Omar Sharif Passed Away
|Read more at|
The 70mm Newsletter
|Written by: Mark Lyndon, in70mm.com's London Correspondent||Date: 11.07.2015|
|Omar Sharif on the set of "Doctor Zhivago" in Spain. Mr. Sharif was born in 1932 and was to become one of the greatest movie stars. Sharif was born Michel Dimitri Shalhoub in Alexandria to a Melkite Greek Catholic family from Lebanon, though he later converted to Islam. He and his wife had one son, who appeared in “Dr. Zhivago” as a young version of Sharif’s title character. He is survived by a son, Tarek El-Sharif, and two grandsons, Omar Sharif Jr., an actor, and Karim. Omar Sharif passed away 10 July, 2015. was 83. |
By the time Omar Sharif made the most dramatic and compelling entrance in film history and thereby entered the Pantheon of the greatest screen actors of all time, he had already made 22 features, starting with "The Devil of the Sahara" in 1954, all of eight years earlier.
He was to create more than 117 screen rôles in a career which will continue into the future with the forthcoming release of "1001 Inventions and The World of Ibn Al-Haytham".
His 65/70 mm career spanned the best part of three decades, from "Lawrence of Arabia" in 1962 to the IMAX documentary "Mysteries of Ancient Egypt", via "The Fall of the Roman Empire", the immortal "Doctor Zhivago", "Genghis Khan", "Funny Girl", "Funny Lady", "Mackenna's Gold", "Mayerling", "The Horsemen", "The Last Valley" and "The Mountains of the Moon".
Super Panavision 70, Todd AO, Super Cinerama, IMAX 15/70, he worked in them all. What other stars can match this record? And yet he reproached himself with leading a dissolute life, in a candid interview with the BBC. Today, on July 10th 2015, he dominates the front page of The London Times.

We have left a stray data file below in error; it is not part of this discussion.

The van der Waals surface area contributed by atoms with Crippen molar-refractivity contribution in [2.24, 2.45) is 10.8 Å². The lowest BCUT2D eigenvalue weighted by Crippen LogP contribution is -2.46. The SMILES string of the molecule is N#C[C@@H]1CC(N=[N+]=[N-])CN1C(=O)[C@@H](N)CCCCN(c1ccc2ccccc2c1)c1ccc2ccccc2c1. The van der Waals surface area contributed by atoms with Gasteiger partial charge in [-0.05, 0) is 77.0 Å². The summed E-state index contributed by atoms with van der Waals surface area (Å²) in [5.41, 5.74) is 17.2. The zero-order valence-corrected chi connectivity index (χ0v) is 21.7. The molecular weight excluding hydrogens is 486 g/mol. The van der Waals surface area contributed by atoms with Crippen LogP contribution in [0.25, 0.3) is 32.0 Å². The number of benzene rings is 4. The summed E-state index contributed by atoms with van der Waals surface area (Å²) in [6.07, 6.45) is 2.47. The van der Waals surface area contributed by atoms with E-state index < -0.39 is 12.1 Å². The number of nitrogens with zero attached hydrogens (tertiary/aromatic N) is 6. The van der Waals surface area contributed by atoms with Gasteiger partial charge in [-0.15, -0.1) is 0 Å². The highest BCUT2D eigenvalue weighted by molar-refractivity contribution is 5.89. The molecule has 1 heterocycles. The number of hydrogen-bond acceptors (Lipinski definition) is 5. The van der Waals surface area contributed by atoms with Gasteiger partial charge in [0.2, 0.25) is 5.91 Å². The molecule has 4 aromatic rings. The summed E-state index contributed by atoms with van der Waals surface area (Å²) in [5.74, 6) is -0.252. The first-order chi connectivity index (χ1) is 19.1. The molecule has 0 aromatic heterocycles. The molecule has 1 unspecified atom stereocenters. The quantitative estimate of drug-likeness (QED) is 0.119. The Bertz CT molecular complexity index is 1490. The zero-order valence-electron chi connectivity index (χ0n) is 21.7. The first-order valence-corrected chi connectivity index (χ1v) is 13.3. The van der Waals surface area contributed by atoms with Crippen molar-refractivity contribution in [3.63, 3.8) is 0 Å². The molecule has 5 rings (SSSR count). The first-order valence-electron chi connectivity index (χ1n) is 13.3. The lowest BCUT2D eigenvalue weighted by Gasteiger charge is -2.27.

A few words about his most famous rôles and we must bid him a very fond farewell. For 70mm aficionados, "Lawrence of Arabia", regarded by many as the greatest film ever made, was a true triumph of the art and science of cinema. It is worth reading the article about the ultra long lens which captured the greatest screen entrance of all time, right here in70mm.com.
"Doctor Zhivago", was a rôle which made him the brightest star in the film firmament, adored and idolised by millions. David Lean maintained that he always wanted principal photography for "Zhivago" to be in 65mm, nothing less would do.
Sadly, the bean counters won that battle.
He left this world, like his great Zhivago, after a fatal heart attack.
|More in 70mm reading:|
The Passing of Peter O'Toole
The Latest Word From METRO-GOLDWYN-MAYER on DAVID LEAN’S Film of DOCTOR ZHIVAGO. From The Novel By Boris Pasternak
Some Notes on Shooting "Lawrence of Arabia"
"The Last Valley", Austrian 70mm Premiere
Taking a Mini View in a Maxi Way
There Were Giants in the Land: Freddie Young
| || |
|Go: back - top - back issues - news index|